Are You a Guy Baby?

I am and I’m not ashamed. There are no group support meetings for certified, card carrying, life-long Guy Babies. You can easily recognize the symptoms. Guys, please answer these questions truthfully.

  1. Do you pop a pill at the slightest ache?
  2. Do you want everyone to know when you aren't feeling well?
  3. Do you hate even the sight of a needle?
  4. Do you go to the dentist less often than you should?
  5. Do you avoid your yearly physical because you fear the lube and the rubber glove?
If you answered yes to at least three of the questions, you might be a Guy Baby too. Just ask your wife or your significant other. They never lie.

The exception is sports

When hurt during a game of any kind, the injury is like a badge screaming “look at me”. Whatever happens in the hospital, the doctor’s office or in the dentist’s chair becomes a key part of the tale.

Since none of this was ever reported officially and actual eyewitnesses have long since forgotten my piddly-assed bobos, embellishment is of course allowed.

After-all, these are manly tales we tell.

Lessons learned

Limping is good for generating sympathy. It is especially good if the ankle sprain happened while jumping for a loose ball in a pickup basketball game (up against a guy at least twice your size). Of course, this freak of nature used to play college ball for UBC. It doesn't matter how much it hurts, you get to wear a tensor bandage and use ice bags to take down the swelling. Besides the doctor told you to keep your foot elevated so at work that means on your desk. Curious co-workers will most definitely ask what happened.

A sling invites all the right questions even though you can barely bend your arm. That sack of water on your elbow is actually a good thing. Why? Because you can tell the story of charging hard into a corner during an old-timers hockey game only to have the skates pulled out from under you by some wimp of an opponent who couldn't stop  you otherwise. As you crumpled in a heap your pad shifted to the side and you smashed your elbow into the ice. It doesn't matter if the cortisone shots are given with a needle, you have a story to tell.

Crutches are a wonderful conversation starter. You are honoured to wear the cast on your lower leg since you scored the winning run in a co-ed slo-pitch softball game. You were sliding into home when the other team’s catcher tried to tag you out. She fell on your leg and boom, a cracked ankle bone. The hours in emergency and the inconvenience are tolerated because you have a story to tell. That catcher played major women’s fastball. She was very good and besides, everybody wants to sign your cast.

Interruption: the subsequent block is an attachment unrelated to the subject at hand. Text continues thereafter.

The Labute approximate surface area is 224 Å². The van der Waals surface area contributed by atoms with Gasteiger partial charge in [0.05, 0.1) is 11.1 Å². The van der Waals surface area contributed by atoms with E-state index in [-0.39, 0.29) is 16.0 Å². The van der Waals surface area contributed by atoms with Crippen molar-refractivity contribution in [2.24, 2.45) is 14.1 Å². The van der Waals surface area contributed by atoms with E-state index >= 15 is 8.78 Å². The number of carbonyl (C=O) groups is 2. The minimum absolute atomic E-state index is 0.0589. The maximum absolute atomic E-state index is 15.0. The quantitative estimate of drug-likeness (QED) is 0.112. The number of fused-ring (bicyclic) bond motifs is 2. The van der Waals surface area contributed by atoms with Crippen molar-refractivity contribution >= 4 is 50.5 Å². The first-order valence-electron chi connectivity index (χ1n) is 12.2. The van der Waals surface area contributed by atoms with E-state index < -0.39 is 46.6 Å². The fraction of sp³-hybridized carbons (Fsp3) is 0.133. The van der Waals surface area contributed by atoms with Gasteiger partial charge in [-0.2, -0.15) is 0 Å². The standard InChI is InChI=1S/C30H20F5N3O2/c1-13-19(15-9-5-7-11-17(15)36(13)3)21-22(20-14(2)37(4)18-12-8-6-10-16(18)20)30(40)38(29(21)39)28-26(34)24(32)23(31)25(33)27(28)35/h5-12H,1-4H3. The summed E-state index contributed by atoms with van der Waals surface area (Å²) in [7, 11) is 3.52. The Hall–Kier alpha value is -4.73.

It doesn't matter that your leg is black, blue, yellow and green from your toes to your knee and you have to take a week off work because you can’t walk. You can explain that you took a slapshot in the skate during a game that was supposed to be played by old-timers rules. You know the ones….no hitting and no slap shots. It was summer pick-up hockey and the guy who took the shot was out for some extra ice. He was actually a pro with years in the NHL and his slapshot put you on the injury list for two months. But, how many recreational hockey players do you know who can say they went to the hospital for x-rays and winced for weeks because of an NHL frickin’ player?

It’s always better to explain that the two discoloured teeth at the front of your smile came as a result of being accidentally hit in the mouth by a tennis racquet. All you need to say is that it was a particularly intense doubles match. You don’t have to give details even though the whack in the Chiclets was self-inflicted after you tripped over a hole in the outdoor court while chasing a baseline shot from your opponents. But you could, because it’s a good story and the root canal didn't bother you that much.

When something happens to you during a game, it’s immediate. You don’t have the time to think and anticipate. You go to the hospital or the doctor as quickly as possible. Any hurt you experience while playing a sport is always mitigated by the story.

Life stuff is different

There are appointments to be made. Your brain conjures up all sorts of negativity. Often, there’s the waiting. Our Medicare system does operate in slow motion it seems.  You can only imagine what your brain says when you find a lump in your neck and begin the journey to find out what it is. Months later, the diagnosis is finally complete.

After 60 years of the usual minor ailments and dental work along with the sports related stories, I’m the one who got cancer at the age of 62. But, I’m certainly not the only one as 3 in 5 Canadians will experience cancer during their lives.

The treatments worked. I was declared cancer free. Now I share the story and the lessons learned as a mentor for the Canadian Cancer Society.

I've earned my Guy Baby credentials

I consider myself a cancer graduate and I am long since “retired” from my athletic career. If I moan or wince because of some malady or minor surgery, I don’t want sympathy. In fact, I’d rather you not know about it. I recently had a hernia repaired. The pain killers helped me tolerate the discomfort.  I am no longer a pill popper because I don’t want prescription drugs clouding my faculties. I also now have a home office so very few people saw me struggle to stand or sit or walk while the incision healed.

Besides, life stuff is not sexy like the slapshot in the foot from the NHL player.

PS. I write a column for a magazine called North of 50, published monthly in the Okanagan Valley. A version of Are You a Guy Baby appeared in the April issue.